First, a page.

So, I’m done?! I finished my last class in Children’s and Youth Programming a few weeks ago after presenting my final group project; which was a summer reading program designed two ways, pre and post-Covid. I turned in my practicum log and submitted my answers to a Qualtrics survey on my experience. Grades will be posted December 15th, and my official graduation date is next Saturday, December 12th. What would feel a bit strange in the best of times has felt moreso because the celebration has been understandably a bit muted. No hugs of congratulations from my son and his wife who live over the river and twenty minutes away in New Hampshire. No parties with friends, or the planned trip to South Africa to finally meet my daughter-in-law’s family and see her homeland. As for cap and gown, it remains to be seen as the University of Tennessee School of Information Science celebrates once a year in May and who knows whether it will be safe to travel by then.
And yet, there is much to celebrate, albeit more quietly than what I had originally anticipated. I am fifty-eight years old, and have worked in the libraries at Dartmouth for over thirty years. It was the love of this work that made me want to learn more library science than attending conferences and programs could give me. First in technical services, followed by collections, finally as a library supervisor in Access Services at the Physical Sciences library, recruiting and working with twenty undergraduate students before the pandemic. I had fully intended to pursue my MLS much sooner, but became a caregiver to my elderly mother instead. Hence, the long wait to pursue my dream.
Many have questioned why I didn’t just continue the academic path versus youth librarianship and public libraries. First, I felt it would diversify my resume. I have volunteered at public and school libraries, and also chaired our local library trustees board. I have also found that some of my most meaningful conversations with students, faculty, and colleagues have been about materials that had a major impact on them in their youth. I’ve also heard more than once how many people wished they had found characters as a kid they could relate to, be it one of color, or gender, or ethnicity. I wanted to learn how I could become that public librarian who puts those materials into patrons hands, and I have.
I spent my summer researching and writing a paper based on my own data gathering of local public library collections and comparing their holdings with three years worth of all the major award-winning books from APALA, Coretta Scott King, Stonewall and many more. As I had suspected, many libraries had some books from these lists, but they were the titles that were either super popular or safer than some. I am working on a librarian’s toolkit, and hope to publish or present my work to encourage small rural libraries to strive towards diversifying their collections.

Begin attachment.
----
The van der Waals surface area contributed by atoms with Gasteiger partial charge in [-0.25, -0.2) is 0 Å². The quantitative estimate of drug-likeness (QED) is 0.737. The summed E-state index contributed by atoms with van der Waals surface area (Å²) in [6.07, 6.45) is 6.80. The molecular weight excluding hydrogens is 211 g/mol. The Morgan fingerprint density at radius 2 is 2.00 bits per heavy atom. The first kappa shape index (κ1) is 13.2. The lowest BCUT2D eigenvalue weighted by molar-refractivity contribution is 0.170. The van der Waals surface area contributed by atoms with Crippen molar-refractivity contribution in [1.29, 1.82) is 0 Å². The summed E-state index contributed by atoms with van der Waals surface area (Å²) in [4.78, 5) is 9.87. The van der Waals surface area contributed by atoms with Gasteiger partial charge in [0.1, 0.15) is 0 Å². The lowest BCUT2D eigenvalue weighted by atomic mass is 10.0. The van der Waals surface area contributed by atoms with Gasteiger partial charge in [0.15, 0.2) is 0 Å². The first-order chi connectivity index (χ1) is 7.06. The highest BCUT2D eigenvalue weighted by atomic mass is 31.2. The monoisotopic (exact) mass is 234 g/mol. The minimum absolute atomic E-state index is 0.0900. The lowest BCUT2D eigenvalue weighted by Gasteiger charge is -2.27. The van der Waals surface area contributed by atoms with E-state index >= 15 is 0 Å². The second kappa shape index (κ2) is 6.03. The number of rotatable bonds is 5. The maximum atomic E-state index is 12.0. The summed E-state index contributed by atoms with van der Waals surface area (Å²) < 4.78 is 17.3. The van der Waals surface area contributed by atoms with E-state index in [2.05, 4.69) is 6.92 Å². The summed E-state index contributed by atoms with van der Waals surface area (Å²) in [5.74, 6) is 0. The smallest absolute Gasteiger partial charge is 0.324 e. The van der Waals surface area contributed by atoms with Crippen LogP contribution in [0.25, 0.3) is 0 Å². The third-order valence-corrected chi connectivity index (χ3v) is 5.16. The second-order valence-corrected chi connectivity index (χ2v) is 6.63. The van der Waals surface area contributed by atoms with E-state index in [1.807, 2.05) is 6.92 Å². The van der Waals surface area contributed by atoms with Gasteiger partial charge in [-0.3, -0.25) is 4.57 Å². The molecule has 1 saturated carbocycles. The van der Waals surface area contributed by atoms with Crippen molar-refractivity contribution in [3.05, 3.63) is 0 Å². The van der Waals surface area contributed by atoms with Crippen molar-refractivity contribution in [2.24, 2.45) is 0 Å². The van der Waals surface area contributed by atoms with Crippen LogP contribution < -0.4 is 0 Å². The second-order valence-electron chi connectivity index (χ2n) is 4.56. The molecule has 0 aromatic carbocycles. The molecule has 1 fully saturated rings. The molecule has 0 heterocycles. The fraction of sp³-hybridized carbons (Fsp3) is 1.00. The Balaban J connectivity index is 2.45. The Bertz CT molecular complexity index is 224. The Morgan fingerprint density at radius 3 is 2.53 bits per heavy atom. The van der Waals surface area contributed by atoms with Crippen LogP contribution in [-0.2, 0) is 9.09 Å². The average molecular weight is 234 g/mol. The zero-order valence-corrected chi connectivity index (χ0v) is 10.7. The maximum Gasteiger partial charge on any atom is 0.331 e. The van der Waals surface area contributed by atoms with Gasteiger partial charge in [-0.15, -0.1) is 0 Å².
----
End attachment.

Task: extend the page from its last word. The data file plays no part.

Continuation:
And now I’d like to say a few words of thanks. First and foremost, to my partner Charlie, who has been my champion through this whole crazy journey. He has cleaned, cooked, hugged, and wiped my tears, his calming presence makes all the difference. To my son and his lovely wife, who helped me understand gaming culture and twenty-something life, and are helping me learn to use a Nintendo Switch. My colleagues and my practicum supervisor were instrumental in guiding me, and my librarian friends were my constant cheerleaders. To my adviser Dr. Cindy Welch, who truly kept me grounded and has so much love of libraries and youth that it makes all of her students want to do their very best. To all the faculty and students at UTK who made this program so meaningful for this distant Vermonter. I have become a committed Tennessee Volunteer, and may occasionally say “y’all” now, much to the confusion of my Northeast friends. Finally, to my fellow Hackers. Our experiences, schools and locations are many, yet I believe we all have one thing in common: a love of learning, and a desire to help others in the world find that fact, movie, book or game that will make a difference.
Although this holiday season and year have been the most difficult many of us have experienced in our lifetimes, I am truly grateful. I don’t know what the future holds for me, but I do know I can now say I am a librarian, and that makes all the difference. Be well and happy.